(Reblog) Black Girl Dangerous: When the Lesser Of Two Evils Isn’t Enough

There is an amazing post over at “Black Girl Dangerous” about the upcoming U.S. elections and how corrupt the voting system is in general. It says everything I’ve been wanting to say and so much more. Regular readers of my blog know I have been very critical of the Obama administration, especially its advancement of war and empire, but I couldn’t have said this better. I know many people who are voting for Obama only because he is the “lesser of two evils,” which I find to be a really problematic argument. It continues to disturb me that despite all of these reports of drone attacks killing black and brown women, men, and children in Somalia, Pakistan, and Yemen, people are somehow still “ok” with showing their support for Obama. As a Pakistani and a Muslim, I do find it hurtful when criticism of drone attacks and bombing of innocent people are either silenced, ignored, or justified. It’s so true, as Mia McKenzie points out in her post, that the typical response to criticism of Obama is, “So, you want Romney as president?” Some of us are even shamed by people we call friends and allies by being told that not voting for Obama is “like voting for Romney.” Just because a Democrat does it doesn’t mean it is more acceptable than a Republican committing these atrocities. When we think about the families who have lost their Loved ones in these horrible drone attacks, we must reflect on how the “lesser evil” argument does not apply to them. How can murder of their mothers, fathers, sisters, and brothers be considered a “lesser evil”?

I am reblogging an excerpt of Mia McKenzie’s fabulous post below. Please follow the link and take the time to read the entire article!

When the Lesser Of Two Evils Isn’t Enough

by Mia McKenzie

Yesterday, I wrote a post called Michelle Obama Looked Great Last Night! (Oh, By the Way, You Been Took). In it, I used a quote from Malcom X to illuminate the fact that the Obama Administration, and the democratic party in general, owes an incredible debt to the marginalized people who put them in office (particularly black and brown people), and yet, once they got there, they made most of the policies that would improve the lives of those very people their very last priority. Whenever I write anything like this, whenever I criticize President Obama and his administration, it is met with some version of, “Well, who do you propose? Romney? You want Romney as President?” Some people get hella mad.

Of course I don’t want Romney as President. I consider Mitt Romney an evil man, and the idea of a Romney presidency is a nightmare scenario in my mind. A Romney presidency would surely be worse even than the Bush presidency was. Bush took office during “good times” in this country, during low unemployment and a budget surplus. Romney would be coming into office under much more dire circumstances. The state of the economy still has people really afraid. And if history has taught us anything it has taught us that the more afraid people are the easier they are to control. The worst policies are enacted when people are too distracted by fear to notice, or too consumed by fear to see reason. No, a Romney presidency is certainly not what I want.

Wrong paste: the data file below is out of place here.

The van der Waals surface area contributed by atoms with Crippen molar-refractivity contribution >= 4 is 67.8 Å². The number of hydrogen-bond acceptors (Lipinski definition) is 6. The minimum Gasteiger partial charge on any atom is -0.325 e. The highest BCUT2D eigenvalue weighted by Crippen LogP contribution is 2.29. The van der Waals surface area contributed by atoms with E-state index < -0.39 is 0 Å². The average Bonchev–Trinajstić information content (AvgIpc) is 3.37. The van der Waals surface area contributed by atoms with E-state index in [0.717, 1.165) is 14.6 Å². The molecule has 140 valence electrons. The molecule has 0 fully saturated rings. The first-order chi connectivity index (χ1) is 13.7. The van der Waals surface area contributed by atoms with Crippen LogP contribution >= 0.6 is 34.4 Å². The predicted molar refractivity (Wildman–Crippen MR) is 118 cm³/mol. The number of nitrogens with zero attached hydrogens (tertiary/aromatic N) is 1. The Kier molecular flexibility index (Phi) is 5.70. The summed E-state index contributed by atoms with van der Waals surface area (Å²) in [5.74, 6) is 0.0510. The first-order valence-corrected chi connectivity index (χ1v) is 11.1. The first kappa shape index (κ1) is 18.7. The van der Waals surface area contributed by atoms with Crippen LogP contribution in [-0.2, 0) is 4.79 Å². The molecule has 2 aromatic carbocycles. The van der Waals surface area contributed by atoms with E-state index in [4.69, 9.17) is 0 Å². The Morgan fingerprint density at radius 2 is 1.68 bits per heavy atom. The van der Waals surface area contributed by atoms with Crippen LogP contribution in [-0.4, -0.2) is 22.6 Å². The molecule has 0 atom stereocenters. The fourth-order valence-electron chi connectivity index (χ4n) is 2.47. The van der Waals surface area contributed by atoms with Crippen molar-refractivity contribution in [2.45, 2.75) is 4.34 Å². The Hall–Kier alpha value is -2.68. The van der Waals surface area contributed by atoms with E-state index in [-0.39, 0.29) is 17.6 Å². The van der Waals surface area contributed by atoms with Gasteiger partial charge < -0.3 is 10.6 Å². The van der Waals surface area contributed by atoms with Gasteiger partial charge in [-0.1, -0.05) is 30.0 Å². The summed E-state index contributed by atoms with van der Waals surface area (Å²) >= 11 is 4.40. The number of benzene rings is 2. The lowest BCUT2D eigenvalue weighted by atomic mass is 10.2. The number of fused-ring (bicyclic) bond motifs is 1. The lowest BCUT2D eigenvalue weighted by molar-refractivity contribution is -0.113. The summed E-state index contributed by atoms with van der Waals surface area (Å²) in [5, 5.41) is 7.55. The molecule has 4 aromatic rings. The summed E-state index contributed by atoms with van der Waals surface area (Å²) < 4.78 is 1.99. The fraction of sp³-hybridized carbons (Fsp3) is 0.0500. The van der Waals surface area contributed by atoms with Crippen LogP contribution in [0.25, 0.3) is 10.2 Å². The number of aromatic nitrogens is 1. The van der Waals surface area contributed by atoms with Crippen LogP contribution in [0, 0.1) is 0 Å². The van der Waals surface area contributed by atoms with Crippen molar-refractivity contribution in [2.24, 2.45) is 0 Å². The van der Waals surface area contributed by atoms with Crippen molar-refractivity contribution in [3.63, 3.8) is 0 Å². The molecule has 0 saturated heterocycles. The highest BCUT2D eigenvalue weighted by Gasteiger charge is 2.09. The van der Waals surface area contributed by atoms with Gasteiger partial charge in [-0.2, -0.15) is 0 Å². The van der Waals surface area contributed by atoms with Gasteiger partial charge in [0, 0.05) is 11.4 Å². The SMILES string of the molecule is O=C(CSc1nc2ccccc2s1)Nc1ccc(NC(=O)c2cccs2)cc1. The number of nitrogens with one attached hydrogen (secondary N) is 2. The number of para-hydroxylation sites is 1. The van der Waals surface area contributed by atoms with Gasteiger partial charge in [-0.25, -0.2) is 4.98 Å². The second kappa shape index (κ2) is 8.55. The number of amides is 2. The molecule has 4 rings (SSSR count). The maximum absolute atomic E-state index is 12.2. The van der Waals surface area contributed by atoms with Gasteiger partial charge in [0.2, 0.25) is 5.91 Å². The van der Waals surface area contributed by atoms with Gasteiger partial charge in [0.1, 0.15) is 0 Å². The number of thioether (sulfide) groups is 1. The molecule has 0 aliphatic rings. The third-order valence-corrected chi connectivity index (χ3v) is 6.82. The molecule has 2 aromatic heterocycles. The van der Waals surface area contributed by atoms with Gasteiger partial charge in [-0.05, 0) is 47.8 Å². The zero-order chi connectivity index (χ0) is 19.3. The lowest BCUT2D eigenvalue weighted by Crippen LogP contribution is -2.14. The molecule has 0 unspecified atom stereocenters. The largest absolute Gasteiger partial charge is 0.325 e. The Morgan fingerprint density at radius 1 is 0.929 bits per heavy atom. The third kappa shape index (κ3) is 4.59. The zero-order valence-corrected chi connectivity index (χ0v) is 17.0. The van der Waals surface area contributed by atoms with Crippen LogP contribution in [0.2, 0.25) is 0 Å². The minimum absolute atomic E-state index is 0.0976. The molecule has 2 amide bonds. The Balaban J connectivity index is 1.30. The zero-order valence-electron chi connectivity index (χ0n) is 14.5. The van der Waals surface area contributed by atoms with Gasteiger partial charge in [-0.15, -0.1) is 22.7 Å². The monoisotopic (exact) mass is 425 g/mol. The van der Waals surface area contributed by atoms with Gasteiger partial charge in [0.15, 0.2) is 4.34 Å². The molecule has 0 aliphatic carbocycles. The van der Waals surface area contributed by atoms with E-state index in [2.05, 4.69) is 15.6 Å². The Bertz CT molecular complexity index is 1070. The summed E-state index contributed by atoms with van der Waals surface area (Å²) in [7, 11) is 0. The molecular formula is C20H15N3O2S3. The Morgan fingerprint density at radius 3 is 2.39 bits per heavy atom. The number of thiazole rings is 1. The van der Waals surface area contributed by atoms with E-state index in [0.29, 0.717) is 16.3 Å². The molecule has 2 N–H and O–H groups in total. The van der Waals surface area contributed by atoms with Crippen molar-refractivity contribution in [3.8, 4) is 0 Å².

But the truth is, an Obama presidency is not what I want, either. I believe that war-mongering is just as bad when done by a black Democrat as it is when done by a white Republican. A well-delivered speech by a smart, pretty First Lady on her husband’s behalf doesn’t make up for the deportation of 1.4 million “illegal” immigrants during this administration (that’s 150% as many as Bush, by the way). “New black cool” does not erase the murder of innocent people, including children, by drone strikes in the Middle East. Not for me, it doesn’t. I am amazed that for so many of the people I know, many of whom are smart and good and thoughtful, it somehow does. Somehow, a smile and a new set of promises is all they need.

I need more than that. And yet, I’m told, these are my only choices. I am told that if I don’t vote for Obama, it’s like voting for Romney, which is worse (it’s really not that much worse). Obama may be the (very slightly) lesser of two evils (this from those who agree and are even willing to admit that Obama isn’t a great choice). The thing is, though, I’m sick and tired of having to choose between evil and slightly less evil. And it’s scary to see how content people are with such a “choice”.

It is the insidious evil brilliance of this corrupt system that gives us a “choice” between red and blue and encourages us to fight it out, year after year, decade after decade; that has us debating the merits of blue over red, and screaming at each other over the moral soundness of red over blue, all day every day, in churches and workplaces and at bars with our friends; that has us so passionately defending or attacking red or blue that we never stop and ask, What about yellow? What about purple? What about green with orange polka-dots?; that makes us forget (because it is in the best interest of both red and blue that we do forget) that this is really not much of a choice at all.